When most people think of low income housing, bright colored homes in a community-focused atmosphere aren’t usually what come to mind. But Otto Merida Desert Villas, the development on Honolulu St. near U.S. 95, paints an entirely different picture with bright colors and a nod to traditional old-time America of what subsidized housing can look like.
Otto Merida Desert Villas is a low-income tax credit development created as part of the Tax Reform Act of 1986. The purpose was to help meet a growing need for subsidized housing in the United States.
The Housing Authority of the City of Las Vegas hired LGA to design the homes and the layout of the more than 12-acre property. Instead of earth-tones and drab-looking materials, bright and inviting colors, including blue and orange, along with kid-friendly landscaping was used to create a distinctive neighborhood, said Jason Jorjorian, the project designer.
“We’re changing the paradigm of low-income housing; it’s a departure from traditional low-income housing to community housing,” Jorjorian said. “It appears and feels as though we were able to achieve an atmosphere rooted in family and community. It’s grounded in the community and the people as opposed to the architecture.”
Otto Merida Desert Villas has experienced full capacity of the 60 detached single-family and duplex rental units since opening in June 2007. The socially and environmentally sustainable design, along with the inviting appearance, earned the complex a National Association of Housing and Redevelopment Officials Merit Award for housing and community development in 2007. The complex was also nominated for a national award for excellence by the same association that same year.
The crime rate in the low-income development is also lower than in similar housing complexes in the Las Vegas area, said Jose Montoya, a public information officer for the Las Vegas Metropolitan Police Department.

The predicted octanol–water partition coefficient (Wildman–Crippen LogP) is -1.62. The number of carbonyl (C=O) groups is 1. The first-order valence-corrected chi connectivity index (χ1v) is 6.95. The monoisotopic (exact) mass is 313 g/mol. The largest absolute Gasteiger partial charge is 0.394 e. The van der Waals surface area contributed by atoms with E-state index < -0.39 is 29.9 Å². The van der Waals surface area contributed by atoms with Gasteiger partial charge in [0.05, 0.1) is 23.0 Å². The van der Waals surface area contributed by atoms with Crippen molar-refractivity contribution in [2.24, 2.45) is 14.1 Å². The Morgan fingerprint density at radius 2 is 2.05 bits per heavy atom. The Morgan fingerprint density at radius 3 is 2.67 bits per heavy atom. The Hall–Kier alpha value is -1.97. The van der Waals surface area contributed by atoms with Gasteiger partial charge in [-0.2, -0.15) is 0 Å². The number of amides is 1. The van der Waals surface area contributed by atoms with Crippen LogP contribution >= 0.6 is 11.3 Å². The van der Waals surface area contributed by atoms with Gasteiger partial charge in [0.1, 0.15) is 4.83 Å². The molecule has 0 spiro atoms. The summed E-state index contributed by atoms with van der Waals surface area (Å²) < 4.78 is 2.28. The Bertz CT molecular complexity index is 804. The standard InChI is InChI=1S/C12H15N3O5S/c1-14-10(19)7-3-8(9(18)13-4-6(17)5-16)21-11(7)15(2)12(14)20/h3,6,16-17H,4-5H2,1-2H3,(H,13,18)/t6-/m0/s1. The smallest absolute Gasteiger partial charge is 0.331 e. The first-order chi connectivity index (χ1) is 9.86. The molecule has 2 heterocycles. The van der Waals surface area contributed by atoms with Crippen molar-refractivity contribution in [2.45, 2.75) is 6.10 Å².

“I feel honored and proud to have been a part in this change in public housing and what housing is trying to be,” said John Haddad, partner at LGA. “I feel good, the Housing Authority of the City of Las Vegas feels good, about what we were able to accomplish; it’s not just about the dollars.”
Each unit has a one-car garage and access to community outdoor areas including barbecue pits, a community center and a water-spray play area. LGA designed the individual homes to have front-porches in order to break away from the conventional feel of low-income housing.
“The Housing Authority didn’t want it to look like low-income housing, so they added garages and front porches,” Haddad said. “They also removed the big dumpsters common to apartments and allowed for individual residential trash pickup. In addition, a property management company takes care of the landscaping and community spaces, which is similar to other residential complexes in the area.”
The Otto Merida development is in a redevelopment area, but the existing structures were torn down. LGA was able to increase the density of the neighborhood from 48 to 60 units while using a modular unit design organized into a variety of arrangements, evoking a sense of belonging and community. The $15 million project was paid for by private funding along with tax credits.
Individuals who qualify to rent a unit in the new development have clean records and are working toward improving their quality of life.
“Some people will move here and live with their families for the rest of their lives,” said Amparo Gamazo, who works for the Housing Authority of the City of Las Vegas. “As individuals get back on their feet and make more money, however, many will move into other parts of the community where they can own a home or condo.”
The overall goal is to help people who are struggling financially get off subsidized housing while still having a place that feels like a home, Gamazo said. The Otto Merida Desert Villas have been well-received by its inhabitants and surrounding members of the community. Neighboring homes have been painted to mirror the low-income housing development in the past year in order to continue the feel of a cohesive community.
“We really see this project as a model for all affordable community housing, not just subsidized housing,” Jorjorian said.
NATIONAL AWARD OF MERIT, HOUSING AND COMMUNITY DEVELOPMENT – NAHRO | 2008
NATIONAL AWARD OF MERIT, PROGRAM INNOVATION FOR AFFORDABLE HOUSING – NAHRO | 2008
AWARD OF MERIT, WATER-CONSCIOUS RESIDENTIAL LANDSCAPE DESIGN – SOUTHERN NEVADA WATER AUTHORITY | 2008
HONOR AWARD, RESIDENTIAL/MODEL HOMES- AMERICAN SOCIETY OF LANDSCAPE ARCHITECTS | 2007